Dr GARLAND (Chisholm) (15:09): My question is to the Minister for Education. What action is the Albanese Labor government taking to deliver a better and fairer higher education system?
Mr CLARE (Blaxland—Minister for Education) (15:10): I thank the fantastic member for Chisholm for her question. The Universities Accord is the biggest and broadest review of our higher education system in 15 years. It’s led by the incomparable Professor Mary O’Kane AC. Two weeks ago, I released the accord interim report, and what it says is that in the years ahead more jobs will require a university qualification. Today, about 36 per cent of the workforce has a university degree. What this report says is that by the middle of this century that will be more like 55 per cent. That’s a rough estimate, but it gives you an idea of the skills challenge we face in the years and the decades ahead.
What the report argues is that the only way to get there is to significantly increase the number of students attending university from our outer suburbs and from our regions. Almost one in two Aussies in their 20s or 30s today has a university degree, but not everywhere—not where I grew up, not in the western suburbs of Sydney, Melbourne or Brisbane, not in the northern suburbs of Adelaide, not in the outer suburbs of Perth or Hobart and not in regional Australia. In regional Australia it’s only 13 per cent. In Elizabeth, a northern suburb of Adelaide, it’s only seven per cent. So where you live has a massive impact on the chances you have—about whether you get a crack at going to university. I want more young Australians to get that chance.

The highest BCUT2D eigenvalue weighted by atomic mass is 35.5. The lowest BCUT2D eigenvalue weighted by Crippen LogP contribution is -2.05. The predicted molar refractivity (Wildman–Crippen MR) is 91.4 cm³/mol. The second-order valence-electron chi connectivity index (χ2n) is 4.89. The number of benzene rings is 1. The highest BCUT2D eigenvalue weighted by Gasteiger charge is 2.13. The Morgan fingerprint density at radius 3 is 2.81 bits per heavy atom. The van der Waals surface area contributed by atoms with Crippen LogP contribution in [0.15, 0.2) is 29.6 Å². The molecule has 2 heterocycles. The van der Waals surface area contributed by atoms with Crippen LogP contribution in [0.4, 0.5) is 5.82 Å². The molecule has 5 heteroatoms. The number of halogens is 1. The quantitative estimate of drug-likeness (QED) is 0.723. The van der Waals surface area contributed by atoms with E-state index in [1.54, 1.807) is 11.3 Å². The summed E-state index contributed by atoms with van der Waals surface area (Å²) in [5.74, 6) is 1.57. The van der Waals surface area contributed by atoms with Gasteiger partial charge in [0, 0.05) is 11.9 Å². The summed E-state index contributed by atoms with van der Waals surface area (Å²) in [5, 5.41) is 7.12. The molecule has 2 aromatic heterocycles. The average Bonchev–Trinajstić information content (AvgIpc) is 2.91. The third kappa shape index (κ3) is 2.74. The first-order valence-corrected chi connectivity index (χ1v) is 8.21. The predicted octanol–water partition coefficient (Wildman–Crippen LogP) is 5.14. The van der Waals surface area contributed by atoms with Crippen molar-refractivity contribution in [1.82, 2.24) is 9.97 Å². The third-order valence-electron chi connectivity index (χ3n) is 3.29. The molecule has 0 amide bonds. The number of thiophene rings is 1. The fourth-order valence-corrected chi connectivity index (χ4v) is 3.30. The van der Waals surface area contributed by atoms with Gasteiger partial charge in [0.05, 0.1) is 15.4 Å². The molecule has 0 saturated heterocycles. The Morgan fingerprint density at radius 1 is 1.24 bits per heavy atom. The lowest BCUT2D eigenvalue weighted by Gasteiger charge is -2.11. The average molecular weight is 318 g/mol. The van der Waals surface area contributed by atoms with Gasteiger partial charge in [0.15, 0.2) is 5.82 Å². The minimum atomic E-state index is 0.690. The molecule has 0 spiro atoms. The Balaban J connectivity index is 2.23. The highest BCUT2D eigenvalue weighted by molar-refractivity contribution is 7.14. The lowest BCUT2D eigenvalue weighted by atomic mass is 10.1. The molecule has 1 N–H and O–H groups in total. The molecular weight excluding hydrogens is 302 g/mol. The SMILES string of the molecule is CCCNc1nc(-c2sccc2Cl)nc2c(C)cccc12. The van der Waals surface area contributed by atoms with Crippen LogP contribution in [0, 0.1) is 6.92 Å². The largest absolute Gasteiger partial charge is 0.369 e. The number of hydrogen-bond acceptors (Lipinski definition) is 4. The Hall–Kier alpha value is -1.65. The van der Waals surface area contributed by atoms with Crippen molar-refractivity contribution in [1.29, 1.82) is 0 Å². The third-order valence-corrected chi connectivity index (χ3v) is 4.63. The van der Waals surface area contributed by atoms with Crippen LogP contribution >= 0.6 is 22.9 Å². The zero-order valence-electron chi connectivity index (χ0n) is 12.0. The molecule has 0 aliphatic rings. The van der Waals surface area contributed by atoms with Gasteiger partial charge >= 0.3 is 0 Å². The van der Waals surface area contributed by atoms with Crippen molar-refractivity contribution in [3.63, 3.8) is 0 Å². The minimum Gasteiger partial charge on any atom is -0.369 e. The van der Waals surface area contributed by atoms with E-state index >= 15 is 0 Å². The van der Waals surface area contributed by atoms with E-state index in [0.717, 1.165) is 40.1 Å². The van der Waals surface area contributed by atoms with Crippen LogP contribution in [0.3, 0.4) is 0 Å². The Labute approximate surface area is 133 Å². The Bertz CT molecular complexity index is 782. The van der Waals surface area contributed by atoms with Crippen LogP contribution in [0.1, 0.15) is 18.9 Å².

Part of that is bringing universities closer to where people live and bringing the buildings to where the brains are. That’s the first recommendation of this report—to establish more university study hubs, places where you can study for any degree closer to where you live. The evidence shows that they work and that, where they exist, participation goes up. There are 34 of these at the moment, and we will double them. There will be 20 more for the regions and 14, for the first time, in the outer suburbs of our major cities. That’s the first recommendation of this report.
Later this week I’ll introduce legislation to implement two further recommendations of this report. In December, Professor O’Kane will provide me with the final report. It’ll cover teaching, research, HECS and how we make sure TAFE and uni work more closely together. But, at its core, what it’s about is this: making sure that more kids from our outer suburbs and our regions and more kids from poorer backgrounds get a crack at going to university. As the Prime Minister says, we’re making sure no-one is held back and no-one is left behind.